Marketing Automation in Performing Arts

I’m in a new industry, which means I come across different marketing approaches. I always like seeing how these new perspectives translate to the performing arts. My current industry is heavy on lead generation and marketing automation. Skip forward a little to this week, when I came across an interesting post from the TRG Arts folks.

The post, “Too Many Tryers to Sustain the Arts,” echoes the Orchestra Churn study I have written about in the past:

In our firm’s decade of arts consumer research, Tryers are the most prevalent type of patron behavior.  They are households that have infrequent, one-time, or long-ago transactions with your organization. Right now your database–like those of most arts and entertainment organizations–is likely comprised of 90% Tryers.  And most of them are patrons you’ve allowed to lapse.

In my Take A Friend to the Orchestra post about flipping the funnel, I cover a strategy on how to market to these “Tryers,” or “Unconverted Trialists” as the Churn study calls them. In particular, how you follow up with them after an experience is crucial.

A November 2011 post by PatronTechnology CEO Eugene Carr eloquently and anecdotally explains it in different words:

Often as arts patrons we are thanked personally for our contributions. But when buying a ticket, is a generic “Thank You” screen enough after a completed transaction? Actions speak louder than words. If patrons receive a “thank you” email after they buy their ticket, it registers. If they receive a reminder before the show, they are impressed. If you send them a message after the performance asking if they enjoyed it, or if you provide them with an invitation (or discount) to future productions you’ve proven to those patrons that you not only appreciate their business, but you appreciate them. In the end, individual attention is worth its weight in gold.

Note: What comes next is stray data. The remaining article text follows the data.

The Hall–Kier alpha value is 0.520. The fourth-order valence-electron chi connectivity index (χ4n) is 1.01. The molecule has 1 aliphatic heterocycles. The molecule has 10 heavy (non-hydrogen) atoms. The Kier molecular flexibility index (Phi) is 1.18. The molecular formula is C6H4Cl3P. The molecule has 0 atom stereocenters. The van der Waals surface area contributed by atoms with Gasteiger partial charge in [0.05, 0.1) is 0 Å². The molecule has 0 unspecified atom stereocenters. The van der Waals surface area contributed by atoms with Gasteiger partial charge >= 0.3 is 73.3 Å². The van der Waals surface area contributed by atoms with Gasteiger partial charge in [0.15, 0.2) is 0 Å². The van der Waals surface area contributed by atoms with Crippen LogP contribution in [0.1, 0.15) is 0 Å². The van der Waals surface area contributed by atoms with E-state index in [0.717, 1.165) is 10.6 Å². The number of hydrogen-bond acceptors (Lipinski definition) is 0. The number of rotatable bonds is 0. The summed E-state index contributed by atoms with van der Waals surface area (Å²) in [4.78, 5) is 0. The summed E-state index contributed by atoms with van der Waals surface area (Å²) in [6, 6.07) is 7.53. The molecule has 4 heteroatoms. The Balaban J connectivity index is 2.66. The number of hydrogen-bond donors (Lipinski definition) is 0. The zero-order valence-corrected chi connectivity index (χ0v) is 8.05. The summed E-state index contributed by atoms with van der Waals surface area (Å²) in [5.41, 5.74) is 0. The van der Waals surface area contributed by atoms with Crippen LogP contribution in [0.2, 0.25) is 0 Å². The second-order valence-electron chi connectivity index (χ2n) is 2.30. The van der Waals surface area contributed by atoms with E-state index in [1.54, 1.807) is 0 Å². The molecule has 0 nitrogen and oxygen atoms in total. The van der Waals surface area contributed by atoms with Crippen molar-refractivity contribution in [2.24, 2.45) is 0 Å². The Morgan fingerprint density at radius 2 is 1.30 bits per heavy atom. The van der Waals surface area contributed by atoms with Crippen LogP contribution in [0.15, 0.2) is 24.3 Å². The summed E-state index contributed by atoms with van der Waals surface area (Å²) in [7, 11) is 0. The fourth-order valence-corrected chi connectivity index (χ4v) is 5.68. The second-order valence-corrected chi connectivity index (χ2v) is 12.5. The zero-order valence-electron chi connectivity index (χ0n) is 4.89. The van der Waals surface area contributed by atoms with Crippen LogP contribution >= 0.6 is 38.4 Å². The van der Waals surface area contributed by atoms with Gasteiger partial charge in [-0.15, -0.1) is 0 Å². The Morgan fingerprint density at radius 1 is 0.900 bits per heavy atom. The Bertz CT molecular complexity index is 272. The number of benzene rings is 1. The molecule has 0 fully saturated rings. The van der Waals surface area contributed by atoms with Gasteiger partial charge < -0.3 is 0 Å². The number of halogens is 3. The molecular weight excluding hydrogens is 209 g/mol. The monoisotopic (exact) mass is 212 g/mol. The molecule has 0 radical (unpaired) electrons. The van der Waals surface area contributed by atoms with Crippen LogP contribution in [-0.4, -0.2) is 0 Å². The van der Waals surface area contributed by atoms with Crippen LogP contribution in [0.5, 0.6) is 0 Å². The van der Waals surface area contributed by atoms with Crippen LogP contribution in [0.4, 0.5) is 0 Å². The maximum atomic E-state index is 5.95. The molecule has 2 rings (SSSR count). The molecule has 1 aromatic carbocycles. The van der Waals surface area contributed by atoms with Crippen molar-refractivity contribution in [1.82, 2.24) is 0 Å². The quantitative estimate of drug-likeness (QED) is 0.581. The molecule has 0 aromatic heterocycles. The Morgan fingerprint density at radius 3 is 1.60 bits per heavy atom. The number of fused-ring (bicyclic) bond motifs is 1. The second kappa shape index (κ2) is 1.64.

Speaking of emails, I’m always happy to know if an event I’m interested in is coming to town. On the other hand, I’m not terribly happy when I receive emails that have nothing to do with me. For example, if I bought tickets to see The Messiah, do I want to know when the Megadeth tour is coming to town? Keeping all correspondence relevant to a patron is not only a responsible marketing approach, but a respectful one.

Enter marketing automation. Marketing automation is all about a follow up sequence, or rather sequences, on leads you captured in some form or another.

Capturing leads

You may well consider these “Tryers” and “Unconverted Trialists” to be very hot leads for future performances (although technically, they would be repeat buyers). In addition, there are many ways for generating leads and capturing those leads. You likely already do so in a very basic form with a simple “Sign Up for Our Newsletter” page on your website.

Generally, the more information you can get the better (not just name, phone number, address and email, but also what performances interests them, what performance day they prefer), but the more information you ask the less likely a lead capture form gets filled out. The all-important question becomes: how do you segment your lists? Followed logically by what information do you need for your segmentation?

Looking at industries other than performing arts, we can learn a little about lead capturing. Usually, companies offer a white paper or a webinar or other content in exchange for contact information. Interestingly, I have not seen any performing arts organizations use their content for lead generation. Free downloads of music files, when offered, are often just openly available on a website. And what about that behind-the-scenes video you created? And why not generate a white paper from a lecture on a particular opera or symphony?